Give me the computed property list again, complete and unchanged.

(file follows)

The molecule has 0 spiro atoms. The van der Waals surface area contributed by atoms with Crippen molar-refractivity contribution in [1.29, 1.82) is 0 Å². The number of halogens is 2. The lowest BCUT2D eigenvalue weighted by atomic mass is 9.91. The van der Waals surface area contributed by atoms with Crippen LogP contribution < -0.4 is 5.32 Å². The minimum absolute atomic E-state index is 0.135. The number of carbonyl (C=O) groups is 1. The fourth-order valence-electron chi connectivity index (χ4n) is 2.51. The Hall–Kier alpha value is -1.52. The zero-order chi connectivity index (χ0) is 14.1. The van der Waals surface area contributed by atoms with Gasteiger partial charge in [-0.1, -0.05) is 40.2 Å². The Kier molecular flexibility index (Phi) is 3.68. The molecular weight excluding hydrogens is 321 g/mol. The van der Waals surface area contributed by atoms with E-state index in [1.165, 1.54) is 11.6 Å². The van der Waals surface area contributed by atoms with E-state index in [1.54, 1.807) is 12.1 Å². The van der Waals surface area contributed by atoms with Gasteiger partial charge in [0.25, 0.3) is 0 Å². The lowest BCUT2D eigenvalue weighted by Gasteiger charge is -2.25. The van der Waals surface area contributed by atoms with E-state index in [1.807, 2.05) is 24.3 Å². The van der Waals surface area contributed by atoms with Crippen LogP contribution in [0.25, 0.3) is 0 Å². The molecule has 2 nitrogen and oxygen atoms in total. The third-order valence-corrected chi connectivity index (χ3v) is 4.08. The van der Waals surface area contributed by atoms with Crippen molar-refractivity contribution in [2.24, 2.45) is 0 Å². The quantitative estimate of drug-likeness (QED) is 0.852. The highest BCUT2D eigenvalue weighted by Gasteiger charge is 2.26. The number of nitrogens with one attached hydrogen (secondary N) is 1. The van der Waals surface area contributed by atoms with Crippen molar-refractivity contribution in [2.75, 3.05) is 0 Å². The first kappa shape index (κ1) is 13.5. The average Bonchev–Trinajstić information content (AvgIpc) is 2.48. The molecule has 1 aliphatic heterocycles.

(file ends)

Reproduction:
The molecule has 0 spiro atoms. The van der Waals surface area contributed by atoms with Crippen molar-refractivity contribution in [1.29, 1.82) is 0 Å². The number of halogens is 2. The lowest BCUT2D eigenvalue weighted by atomic mass is 9.91. The van der Waals surface area contributed by atoms with Crippen LogP contribution < -0.4 is 5.32 Å². The minimum absolute atomic E-state index is 0.135. The number of carbonyl (C=O) groups is 1. The fourth-order valence-electron chi connectivity index (χ4n) is 2.51. The Hall–Kier alpha value is -1.52. The zero-order chi connectivity index (χ0) is 14.1. The van der Waals surface area contributed by atoms with Gasteiger partial charge in [-0.1, -0.05) is 40.2 Å². The Kier molecular flexibility index (Phi) is 3.68. The molecular weight excluding hydrogens is 321 g/mol. The van der Waals surface area contributed by atoms with E-state index in [1.165, 1.54) is 11.6 Å². The van der Waals surface area contributed by atoms with E-state index in [1.54, 1.807) is 12.1 Å². The van der Waals surface area contributed by atoms with Gasteiger partial charge in [0.25, 0.3) is 0 Å². The lowest BCUT2D eigenvalue weighted by Gasteiger charge is -2.25. The van der Waals surface area contributed by atoms with E-state index in [1.807, 2.05) is 24.3 Å². The van der Waals surface area contributed by atoms with Crippen LogP contribution in [0.25, 0.3) is 0 Å². The molecule has 2 nitrogen and oxygen atoms in total. The third-order valence-corrected chi connectivity index (χ3v) is 4.08. The van der Waals surface area contributed by atoms with Crippen molar-refractivity contribution in [2.24, 2.45) is 0 Å². The quantitative estimate of drug-likeness (QED) is 0.852. The highest BCUT2D eigenvalue weighted by Gasteiger charge is 2.26. The number of nitrogens with one attached hydrogen (secondary N) is 1. The van der Waals surface area contributed by atoms with Crippen molar-refractivity contribution in [2.75, 3.05) is 0 Å². The first kappa shape index (κ1) is 13.5. The average Bonchev–Trinajstić information content (AvgIpc) is 2.48. The molecule has 1 aliphatic heterocycles.